COLORADO SPRINGS — King Soopers union workers across the Denver area are on strike this morning for what they are calling “unfair labor practices.”
King Soopers workers in Colorado Springs and Pueblo will not be on strike today. However, after speaking with members of the United Food and Commercial Workers Union Local 7, this could change down the road, and the union workers are prepared to strike if an agreement isn’t reached.
This all stems back to a lawsuit the union filed against King Soopers to the National Labor Relations Board. The union argues that King Scoopers hired outside workers to do their labor work. I spoke with a King Soopers employee who has been with the company for 17 years. She says 12 years ago, the company treated its employees much better, and she was able to purchase a home and support her two kids with her salary. She went on to say that with the rising cost of living, that’s just not the case today.
“These are the promises that we want to throw our employees while we get our multi-billion-dollar stock buybacks and bonuses, and this is what’s left for the employees. And the employees have had enough. They’ve worked through this pandemic,” said Liz Wesley, a King Soopers Union Worker.
“They have been out there getting covid, putting their lives on the line and serving the community in which they live. And now, they cannot even afford to live in the communities that they serve.”
King Soopers responded back saying they are in the process of filing unfair labor practice charges against the union president and Local 7 for its bad faith bargaining and tactics as well as pursuing other legal action for unlawful conduct.
I spoke with a representative from King Soopers who says the grocery chain is trying its best to reach a deal with the union workers.
“We, from the beginning have tried to get our offers in front of the union so that we can get this settled and get more money in our associates' pockets. Unfortunately, Local 7 has refused to come to the bargaining table and has refused to meet with us to negotiate a deal,” said Jessica Trowbridge, a King Soopers Corporate Affairs representative.
So, that’s how we found ourselves where we are here today, sending out this best and final offer via email this morning. And, I would like to call out the Union, has still not responded nor confirmed receipt of this offer to our associates, their members.”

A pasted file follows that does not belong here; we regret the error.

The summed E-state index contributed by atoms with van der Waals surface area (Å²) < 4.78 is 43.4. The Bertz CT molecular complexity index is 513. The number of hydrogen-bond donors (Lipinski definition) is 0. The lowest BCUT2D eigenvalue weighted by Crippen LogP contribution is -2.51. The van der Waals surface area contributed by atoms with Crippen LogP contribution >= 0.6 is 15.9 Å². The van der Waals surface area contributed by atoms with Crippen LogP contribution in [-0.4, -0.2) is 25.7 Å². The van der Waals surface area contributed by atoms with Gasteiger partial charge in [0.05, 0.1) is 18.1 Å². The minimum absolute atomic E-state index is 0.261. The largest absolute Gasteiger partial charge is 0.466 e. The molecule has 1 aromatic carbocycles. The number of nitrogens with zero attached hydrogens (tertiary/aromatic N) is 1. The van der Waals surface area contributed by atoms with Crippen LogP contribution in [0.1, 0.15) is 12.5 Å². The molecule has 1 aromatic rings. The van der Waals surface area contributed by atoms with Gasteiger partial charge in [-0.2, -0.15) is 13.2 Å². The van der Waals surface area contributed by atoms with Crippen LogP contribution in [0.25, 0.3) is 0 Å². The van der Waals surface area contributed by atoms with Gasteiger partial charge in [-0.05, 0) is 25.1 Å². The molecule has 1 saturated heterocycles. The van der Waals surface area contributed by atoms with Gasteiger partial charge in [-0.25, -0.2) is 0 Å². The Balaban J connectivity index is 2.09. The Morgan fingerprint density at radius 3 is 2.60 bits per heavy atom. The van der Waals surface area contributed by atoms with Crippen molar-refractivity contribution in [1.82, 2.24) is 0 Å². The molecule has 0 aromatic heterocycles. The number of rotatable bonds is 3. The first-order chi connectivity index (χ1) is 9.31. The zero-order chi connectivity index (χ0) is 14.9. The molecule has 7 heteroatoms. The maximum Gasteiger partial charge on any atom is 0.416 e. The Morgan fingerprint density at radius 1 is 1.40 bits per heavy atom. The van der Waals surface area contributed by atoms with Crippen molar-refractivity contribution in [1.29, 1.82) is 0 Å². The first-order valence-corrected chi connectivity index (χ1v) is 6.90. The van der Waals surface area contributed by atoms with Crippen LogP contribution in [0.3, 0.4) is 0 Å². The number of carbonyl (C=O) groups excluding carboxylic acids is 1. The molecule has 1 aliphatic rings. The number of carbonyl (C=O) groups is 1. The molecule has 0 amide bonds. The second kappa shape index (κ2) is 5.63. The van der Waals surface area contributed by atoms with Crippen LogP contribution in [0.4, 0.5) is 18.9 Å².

The most recent and final offer from King Soopers brings starting pay to 16 dollars an hour and allows a full-time checker, to make over $47,000 annually, in addition to their “industry-leading healthcare and pension benefits.”
I spoke with King Soopers about how they are ready to hire temporary employees at 18 dollars an hour in the case of a strike. They said it’s their job to make sure these jobs are filled during this challenging time. They didn’t want it to come to this, but they must be prepared for the worst.
“Local 7 is putting politics before people and preventing us from putting more money in our associates’ pockets,” said Joe Kelley, president of King Soopers/City Market. “It’s time for Kim Cordova to put our associates, her members, first instead of denying them the opportunity to vote on this unprecedented investment. Creating more disruption for our associates, their families, and Coloradans rather than negotiating for a peaceful resolution is irresponsible and undemocratic.”
According to the Denver Post, "The last strike by grocery workers in Colorado was in 1996. Union members at King Soopers walked off the job and Safeway and Albertsons eventually locked out union members. The strike lasted 42 days."
The stores that are on strike in the Denver area remain open today.